Since offering a virtual teardown of a Tesla Model X crossover, Caresoft Global has scanned other high-profile electric vehicles such as the Chevrolet Bolt, right, and the Tesla Model 3.
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DETROIT — Tearing down vehicles part by part has long been a way for automakers to glean insights about their rivals’ latest models.
But engineering firm Caresoft Global Inc. has a much easier, faster and cheaper way to accomplish the same goal. Its virtual teardown technology can save automakers millions of dollars and hours of valuable product development time.
Caresoft engineers use high-tech 3D scans to digitally strip apart vehicles — down to individual battery cells, wires and screws — and sells the data to curious automakers and suppliers for up to half a million dollars. The company’s software also can provide information about the materials used and cost of each vehicle component.
“You’ve never seen a competitor’s car like this,” Caresoft CEO Mathew Vachaparampil told Automotive News. “Is the technology perfect? No, but it is the best in the world today.”
The company, founded in 2007 and headquartered in Detroit, started offering virtual teardowns of Tesla’s Model X crossover and has since scanned other high-profile electric vehicles such as the Chevrolet Bolt and Tesla Model 3. It plans to add the Jaguar I-Pace and other vehicles.
The auto industry is taking notice.
Building 3D renderings
Caresoft has signed deals with more than 20 automakers and a number of Tier 1 suppliers globally. Ford Motor Co., which has bought Caresoft’s data on a number of vehicles, recently honored the company with a World Excellence Award in the “Smart Brand Pillar of Technology and Innovation” category. Caresoft is also a finalist for the 2019 Automotive News PACE Awards.
In a statement after the Ford awards ceremony, Hau Thai-Tang, the automaker’s head of product development and purchasing, said Caresoft is the kind of supplier that’s “key to Ford’s continued success.”
It takes Caresoft four to five months to scan a vehicle, a process that can cost millions of dollars. Once that’s finished, the software builds 3D renderings of the vehicle and all of its parts that are accurate down to 0.35 millimeters, or 0.01 inches.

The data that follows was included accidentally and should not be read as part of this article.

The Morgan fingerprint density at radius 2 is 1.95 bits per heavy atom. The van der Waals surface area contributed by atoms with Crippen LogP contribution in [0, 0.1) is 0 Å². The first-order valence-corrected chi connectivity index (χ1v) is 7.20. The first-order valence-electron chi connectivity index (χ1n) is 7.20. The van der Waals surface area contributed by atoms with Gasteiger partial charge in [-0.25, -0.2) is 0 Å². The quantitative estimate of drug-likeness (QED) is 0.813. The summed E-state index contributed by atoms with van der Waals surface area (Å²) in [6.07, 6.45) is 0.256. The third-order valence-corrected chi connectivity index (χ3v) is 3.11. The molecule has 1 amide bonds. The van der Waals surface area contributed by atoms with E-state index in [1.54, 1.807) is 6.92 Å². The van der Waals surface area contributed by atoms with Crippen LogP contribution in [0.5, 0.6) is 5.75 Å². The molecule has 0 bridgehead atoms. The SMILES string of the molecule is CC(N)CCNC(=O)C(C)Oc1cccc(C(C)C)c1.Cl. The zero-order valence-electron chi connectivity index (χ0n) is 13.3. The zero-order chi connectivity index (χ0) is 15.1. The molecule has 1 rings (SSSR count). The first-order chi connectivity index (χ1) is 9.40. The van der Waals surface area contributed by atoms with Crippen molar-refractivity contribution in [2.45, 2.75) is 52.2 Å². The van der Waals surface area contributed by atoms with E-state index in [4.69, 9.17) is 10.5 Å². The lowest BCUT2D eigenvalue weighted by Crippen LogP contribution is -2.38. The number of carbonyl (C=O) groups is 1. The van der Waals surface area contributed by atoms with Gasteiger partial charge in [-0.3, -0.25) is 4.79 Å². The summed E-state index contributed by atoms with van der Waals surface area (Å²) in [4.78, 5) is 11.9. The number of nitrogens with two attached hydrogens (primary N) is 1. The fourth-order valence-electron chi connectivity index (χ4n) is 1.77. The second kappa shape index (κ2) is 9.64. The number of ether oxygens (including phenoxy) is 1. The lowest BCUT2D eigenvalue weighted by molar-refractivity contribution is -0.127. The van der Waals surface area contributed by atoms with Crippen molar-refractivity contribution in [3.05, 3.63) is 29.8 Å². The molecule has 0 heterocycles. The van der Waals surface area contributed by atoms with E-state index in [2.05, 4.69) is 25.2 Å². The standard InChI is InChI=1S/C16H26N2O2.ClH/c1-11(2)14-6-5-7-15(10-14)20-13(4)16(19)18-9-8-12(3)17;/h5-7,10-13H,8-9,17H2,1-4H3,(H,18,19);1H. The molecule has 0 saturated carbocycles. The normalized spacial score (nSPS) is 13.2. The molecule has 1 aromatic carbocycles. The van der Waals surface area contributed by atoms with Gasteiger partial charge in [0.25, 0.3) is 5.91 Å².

Users can “explode” the vehicle to see individual components or cut it in half to see how everything fits together. They can analyze how battery cells are laid out or why certain welds or bonding processes were used. Certain programs also can run exterior aerodynamic simulations or crash analyses.
Caresoft Global’s Mathew Vachaparampil, center, celebrates the company’s World Excellence Award from Ford Motor Co. with the automaker’s Joe Hinrichs, left, and Hau Thai-Tang.
Learning about rivals
The software’s cost-compare information can show individual part numbers, which supplier they came from and other detailed information that automakers can use to reduce costs.
Vachaparampil said Caresoft has advanced vehicle teardown technology the same way the Apple iPhone revolutionized mobile phones.
Sharing the teardown information with rival automakers does not infringe on intellectual property, he said, because Caresoft is simply buying production vehicles and showing what anyone could see.
“We’re telling you what they’ve done; we’re giving you the information,” Vachaparampil said. If an automaker “decides to copy it and violate a patent, that’s when the problem starts.”
Understanding what competitors are doing is becoming increasingly vital for automakers as powertrains change and vehicles get packed with more technology.
One advantage of Caresoft’s technology: Engineering teams from around the world can view a vehicle’s information at the same time through virtual reality or 3D renderings on a computer, allowing them to make faster decisions.
“Today the issue in the market is not knowledge and it’s not money,” Vachaparampil said. “It’s speed.”